I heard (via LWN) about some discussion about Python and virtualenvs. I'm bad at compressing thoughts enough to both fit Twitter and make sense at the same time, so I want to cover a bit about my recent experiences here.
I'm writing some in-house software (a new version of memcache-dynamo, targeting Python 3.6+ instead of Perl) and I would like to deploy this as, essentially, a tarball. I want to build in advance and publish an artifact with a minimum amount of surrounding scripts at deploy time.
The thing is, the Python community seems to have drifted away from being able to run software without a complex installation system that involves running arbitrary Python code. I can see the value in tools like tox and pipenv—for people who want to distribute code to others. But that's not what I want to do; I want to distribute pre-built code to myself, and as such, "execute from source" has always been my approach.
[Update 2018-09-06: I published another post with further thoughts on this problem.]
Ideally, there would be some infrastructure so that github and pypi (or packagist or metacpan) don't have to be online for us to do deployments. (I can see the value there; it's just something I haven't gotten around to.) A deployment would hit our own cache for artifacts and there would be no further internet access required.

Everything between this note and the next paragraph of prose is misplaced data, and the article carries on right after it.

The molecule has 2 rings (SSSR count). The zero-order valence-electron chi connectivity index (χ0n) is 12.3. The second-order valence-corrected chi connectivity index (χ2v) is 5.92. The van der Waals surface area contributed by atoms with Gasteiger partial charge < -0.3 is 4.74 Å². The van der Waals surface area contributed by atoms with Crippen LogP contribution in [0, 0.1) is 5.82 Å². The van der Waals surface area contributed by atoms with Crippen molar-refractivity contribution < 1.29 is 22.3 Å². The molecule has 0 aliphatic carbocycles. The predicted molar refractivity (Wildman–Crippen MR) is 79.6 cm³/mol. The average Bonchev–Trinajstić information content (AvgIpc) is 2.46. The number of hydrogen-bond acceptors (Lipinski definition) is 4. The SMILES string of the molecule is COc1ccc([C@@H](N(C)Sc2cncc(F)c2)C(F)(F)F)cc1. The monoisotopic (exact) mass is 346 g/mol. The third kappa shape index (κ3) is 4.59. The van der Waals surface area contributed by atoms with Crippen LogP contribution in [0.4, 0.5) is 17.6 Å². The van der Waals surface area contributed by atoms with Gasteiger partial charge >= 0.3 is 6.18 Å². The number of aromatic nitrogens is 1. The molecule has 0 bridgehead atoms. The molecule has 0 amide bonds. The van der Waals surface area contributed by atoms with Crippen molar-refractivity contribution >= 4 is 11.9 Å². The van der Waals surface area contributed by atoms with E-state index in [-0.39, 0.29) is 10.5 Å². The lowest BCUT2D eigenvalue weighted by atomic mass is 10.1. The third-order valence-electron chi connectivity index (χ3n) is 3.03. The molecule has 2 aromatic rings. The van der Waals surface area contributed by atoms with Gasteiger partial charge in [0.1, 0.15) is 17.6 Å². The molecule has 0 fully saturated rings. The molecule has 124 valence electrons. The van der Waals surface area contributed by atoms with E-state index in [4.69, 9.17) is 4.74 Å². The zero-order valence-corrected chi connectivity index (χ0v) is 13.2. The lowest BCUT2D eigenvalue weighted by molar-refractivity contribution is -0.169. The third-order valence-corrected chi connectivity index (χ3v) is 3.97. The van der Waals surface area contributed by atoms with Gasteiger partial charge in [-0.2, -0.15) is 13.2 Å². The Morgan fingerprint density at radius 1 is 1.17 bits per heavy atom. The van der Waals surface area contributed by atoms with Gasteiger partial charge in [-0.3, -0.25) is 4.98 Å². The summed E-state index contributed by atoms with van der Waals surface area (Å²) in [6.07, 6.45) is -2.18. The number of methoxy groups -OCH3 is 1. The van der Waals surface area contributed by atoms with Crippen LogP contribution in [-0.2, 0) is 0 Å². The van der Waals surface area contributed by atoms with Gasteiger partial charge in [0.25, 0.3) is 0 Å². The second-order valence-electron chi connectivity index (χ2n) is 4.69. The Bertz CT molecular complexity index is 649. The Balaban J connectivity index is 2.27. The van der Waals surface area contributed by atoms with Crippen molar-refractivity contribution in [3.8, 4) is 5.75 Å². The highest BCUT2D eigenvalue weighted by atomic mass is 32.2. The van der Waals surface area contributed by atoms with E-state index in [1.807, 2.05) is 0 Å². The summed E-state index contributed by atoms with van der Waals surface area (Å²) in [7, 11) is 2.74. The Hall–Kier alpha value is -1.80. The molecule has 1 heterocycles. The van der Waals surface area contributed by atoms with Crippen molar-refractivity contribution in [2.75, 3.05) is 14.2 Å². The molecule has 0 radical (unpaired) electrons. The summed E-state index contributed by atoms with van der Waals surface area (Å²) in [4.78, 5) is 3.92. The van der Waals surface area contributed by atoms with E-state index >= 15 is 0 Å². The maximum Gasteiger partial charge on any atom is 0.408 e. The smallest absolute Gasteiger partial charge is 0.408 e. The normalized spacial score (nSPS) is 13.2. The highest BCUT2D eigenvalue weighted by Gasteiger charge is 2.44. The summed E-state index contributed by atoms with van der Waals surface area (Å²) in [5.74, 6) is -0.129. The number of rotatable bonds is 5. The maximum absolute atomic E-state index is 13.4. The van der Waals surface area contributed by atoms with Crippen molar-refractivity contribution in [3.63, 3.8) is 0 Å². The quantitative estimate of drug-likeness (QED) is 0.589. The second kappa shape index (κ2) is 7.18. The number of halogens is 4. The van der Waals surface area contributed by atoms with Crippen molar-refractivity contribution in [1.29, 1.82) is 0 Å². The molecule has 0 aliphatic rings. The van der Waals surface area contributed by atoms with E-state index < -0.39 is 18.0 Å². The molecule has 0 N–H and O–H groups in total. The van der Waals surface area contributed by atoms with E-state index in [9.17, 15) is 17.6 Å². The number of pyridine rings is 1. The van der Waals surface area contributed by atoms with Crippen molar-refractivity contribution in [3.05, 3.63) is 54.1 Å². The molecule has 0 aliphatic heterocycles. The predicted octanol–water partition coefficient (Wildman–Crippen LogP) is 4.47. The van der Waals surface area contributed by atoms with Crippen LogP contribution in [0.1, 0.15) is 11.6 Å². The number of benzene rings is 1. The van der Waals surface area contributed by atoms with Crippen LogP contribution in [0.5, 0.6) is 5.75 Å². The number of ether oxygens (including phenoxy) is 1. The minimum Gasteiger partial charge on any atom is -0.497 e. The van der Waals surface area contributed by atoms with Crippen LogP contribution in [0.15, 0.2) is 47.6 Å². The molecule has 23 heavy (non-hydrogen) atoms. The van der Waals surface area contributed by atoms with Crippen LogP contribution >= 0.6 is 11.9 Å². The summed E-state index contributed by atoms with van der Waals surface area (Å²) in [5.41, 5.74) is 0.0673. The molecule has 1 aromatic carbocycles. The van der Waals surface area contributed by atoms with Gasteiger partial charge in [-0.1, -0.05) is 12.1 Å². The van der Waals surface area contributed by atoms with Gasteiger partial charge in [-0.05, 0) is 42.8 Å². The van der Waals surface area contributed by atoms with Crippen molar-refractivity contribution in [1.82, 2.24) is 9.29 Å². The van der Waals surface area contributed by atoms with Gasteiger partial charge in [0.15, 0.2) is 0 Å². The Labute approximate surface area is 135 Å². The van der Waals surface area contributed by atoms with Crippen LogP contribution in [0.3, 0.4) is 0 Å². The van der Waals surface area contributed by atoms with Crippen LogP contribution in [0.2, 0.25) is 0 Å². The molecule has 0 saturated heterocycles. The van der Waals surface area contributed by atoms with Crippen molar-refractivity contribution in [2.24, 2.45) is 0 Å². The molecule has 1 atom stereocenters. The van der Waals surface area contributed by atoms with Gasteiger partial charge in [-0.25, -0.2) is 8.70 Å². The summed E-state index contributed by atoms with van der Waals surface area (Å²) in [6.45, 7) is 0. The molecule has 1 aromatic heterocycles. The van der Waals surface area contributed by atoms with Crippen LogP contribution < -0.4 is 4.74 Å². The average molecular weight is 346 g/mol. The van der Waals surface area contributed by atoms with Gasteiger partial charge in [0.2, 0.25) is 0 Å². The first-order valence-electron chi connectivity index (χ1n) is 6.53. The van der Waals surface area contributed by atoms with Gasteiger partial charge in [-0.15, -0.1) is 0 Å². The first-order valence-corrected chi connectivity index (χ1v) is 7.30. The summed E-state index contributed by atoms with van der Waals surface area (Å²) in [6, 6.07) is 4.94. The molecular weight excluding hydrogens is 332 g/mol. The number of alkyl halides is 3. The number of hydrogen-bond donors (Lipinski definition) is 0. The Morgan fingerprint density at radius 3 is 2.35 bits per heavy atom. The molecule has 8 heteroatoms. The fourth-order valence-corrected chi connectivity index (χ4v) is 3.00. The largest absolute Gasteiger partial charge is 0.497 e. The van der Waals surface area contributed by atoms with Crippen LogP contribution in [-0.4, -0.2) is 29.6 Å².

I know it's kind-of possible in Python, because one installation option for the AWS CLI is a bundle that packages a set of tarballs and points pip to them to install in offline mode… somehow. It seems like a nice enough approach, but I haven't found a coherent guide to how they make that happen. Did they write their own install shell script, or is that autogenerated? Does distutils do it? Can pip do it? IDK.
Instead, I found and tried `pipenv`, which makes a directory in the middle of nowhere to hold an ordinary virtualenv. Or, given an environment variable, it will make it in a dot-dir inside the project itself, but why one would use pipenv at all in that case instead of virtualenv is completely beyond me. Sure, pipenv has Pipfile and Pipfile.lock, and presumably they're different than `pip freeze >requirements.txt`, but I haven't figured out if it's either relevant or interesting.
Pipenv also updated my production packages when I asked it to add a dev package. I do not like that. Did I ask you "pipenv update"? No? Then don't do it. You mixed semantically unrelated updates into one git commit when I didn't notice that happened.
I ended up stripping pipenv out and going the `virtualenv env` route for the moment, but I still don't have a solid deployment story worked out. (It's okay. The code isn't finished yet.) Ultimately, the goal is to place some command in an ExecStart line in a systemd memcache-dynamo.service file, and that one command has to start the whole stack.
As an aside: virtualenv needs to make a choice on relocatable environments, and either delete the option, or make certain it works. The current "we will try to make it work, but maybe it won't" approach is fundamentally unsound, and makes me worry about the entire project if the developers don't even know if it works.
I liked pipenv better than virtualenv because I want an all-in-one "activate" script of my own devising, that sets up the environment and jumps into git-sh for development afterward. (Such that one Ctrl+D = one deactivation.) Pipenv made that rather easier than virtualenv requiring the activate script to be sourced. For virtualenv, I ended up with an extra rcfile that sources ~/.bashrc, and then env/bin/activate; then I call bash with that extra rcfile, because we can't "push multiple rcfiles" to bash instead. I haven't yet worked "and run git-sh if available" into this sequence.